Disclaimers aside, the apparent fact that the Rhode Island socio-politico-economic system benefits journalists so disproportionately raises questions about why that is, and whether it indicates an occupational bias against the sorts of dramatic changes that the state so desperately needs. Folks can be forgiven for seeing a connection to some surprisingly status-quo-friendly endorsements from the Providence Journal, this cycle.
The Providence Journal said they want change. I think they missed a great opportunity to advocate for change in at least one of their endorsements.
While putting together a very simple page for Clean Up Tiverton and a post on Tiverton Fact Check to let people in town know where to vote a week from Tuesday, it occurred to me that it seems like I rarely vote in the same place twice in a row. I pay more than the average attention to these things, and twice in the past few years, I’ve found myself driving from one polling place to another.
It’s not just rearrangement of the precinct map, although that’s played a role, as has a move on my part, but also the different arrangements for budget votes, primaries, and general elections. Making things more peculiar, the locations for four of the seven precincts are right next to each other, sometimes requiring a person from a particular district to drive right past the closest location in order to get to the one at which he or she has to vote.
Does this happen elsewhere, or is there some kind of peculiarity in my town?
Don’t let people scare you into what “could” happen at the Constitutional Convention. Vote YES on Question 3 and let’s take this opportunity to fix the government and improve the way Rhode Island works.
My clock for blogging has run out, already, today, but an opinion essay that Representative Donald Lally (D, Narragansett, South Kingstown) sent out through the legislative press office merits a quick response.
The essay, which does not appear to be online, yet, expresses concern about the cost of a Constitutional Convention and about the possibility that “special interests… could hijack the convention and call for changes to the Rhode Island Constitution that actually weaken the rights of the citizens of our state.” Moreover, he says, “supporters of a Constitutional Convention… tend to also be detractors of the General Assembly.”
While considering Lally’s comments, Rhode Islanders (especially voters in Rep. Lally’s district) should note three things.
First: Lally’s Freedom Index score, from the RI Center for Freedom & Prosperity, was -56.6 for 2014, ranking him 73rd in the whole General Assembly. According to the interactive Freedom Index Live, Lally’s three-year average score is -60.1, which is handily the worst of any legislator from either town that he represents, including progressive stalwart Teresa Tanzi.
Second: A look at Rep. Lally’s political donors shows he’s got no problem taking money from “special interests.” Here are his top 10 donors since 2002:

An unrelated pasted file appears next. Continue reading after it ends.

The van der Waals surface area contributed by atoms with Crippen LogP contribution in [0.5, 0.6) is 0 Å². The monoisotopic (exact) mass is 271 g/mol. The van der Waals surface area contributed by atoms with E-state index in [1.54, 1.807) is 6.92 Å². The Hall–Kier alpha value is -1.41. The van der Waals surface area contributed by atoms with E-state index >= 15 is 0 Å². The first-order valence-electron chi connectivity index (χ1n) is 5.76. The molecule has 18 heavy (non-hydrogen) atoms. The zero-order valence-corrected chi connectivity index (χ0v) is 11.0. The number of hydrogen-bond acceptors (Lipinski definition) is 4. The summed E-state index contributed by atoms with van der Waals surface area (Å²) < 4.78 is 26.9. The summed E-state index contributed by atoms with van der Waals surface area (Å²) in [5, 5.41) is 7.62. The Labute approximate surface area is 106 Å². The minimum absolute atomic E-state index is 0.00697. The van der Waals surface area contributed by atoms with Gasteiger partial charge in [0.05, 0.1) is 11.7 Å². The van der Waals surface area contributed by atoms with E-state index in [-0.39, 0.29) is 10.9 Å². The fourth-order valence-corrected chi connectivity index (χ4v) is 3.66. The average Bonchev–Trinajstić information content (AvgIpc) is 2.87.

- NRA Political Victory Fund PAC: $3,850
- RI State Association of Firefighters: $2,700
- NEARI PAC (National Education Association of RI): $2,450
- RI Laborer’s Political League: $2,400
- ATU Cope Special Holding Account (Amalgamated Transit Union): $2,300
- Brian Goldman (of Goldman Law Offices Attorney/Lobbyist): $2,250
- NECSA (New England Convenience Store Association): $1,650
- Realtors PAC of RI: $1,650
- RI Dental PAC: $1,600
- Fund for Democratic Priorities: $1,575
It’s enough to make one wonder if Lally’s largest concern is actually that his contributors will have another option for their political donations for a couple of years.
Third: According to the Secretary of State’s candidate list for the General Assembly, Rep. Lally had no competition in his primary and has no competition in the general election in a couple of weeks.
In short, Rhode Islanders who aren’t happy with the laws that Rep. Lally has helped to put in place to weaken their rights and who fear the influence that his special-interest donors have over him have no other option than a Constitutional Convention.
Why is one mayoral candidate allowed to flout city ordinances with oversized campaign signs. It’s not the biggest problem facing Providence, but it is indicative of his lack of interest in following laws.
Allegations of mail-ballot shenanigans were made, at the very least, in the previous Rhode Island election cycle. In 2012, a private detective hired by Congressional candidate Anthony Gemma produced video of an individual offering to sell completed mail-ballots to a campaign, who was shown with purportedly sealed ballots in his possession as evidence he could deliver. However, according to the Richard C. Dujardin of the Projo, the State Police investigated the case and found some “procedural irregularities, but nothing that rose to the level of criminal conduct”.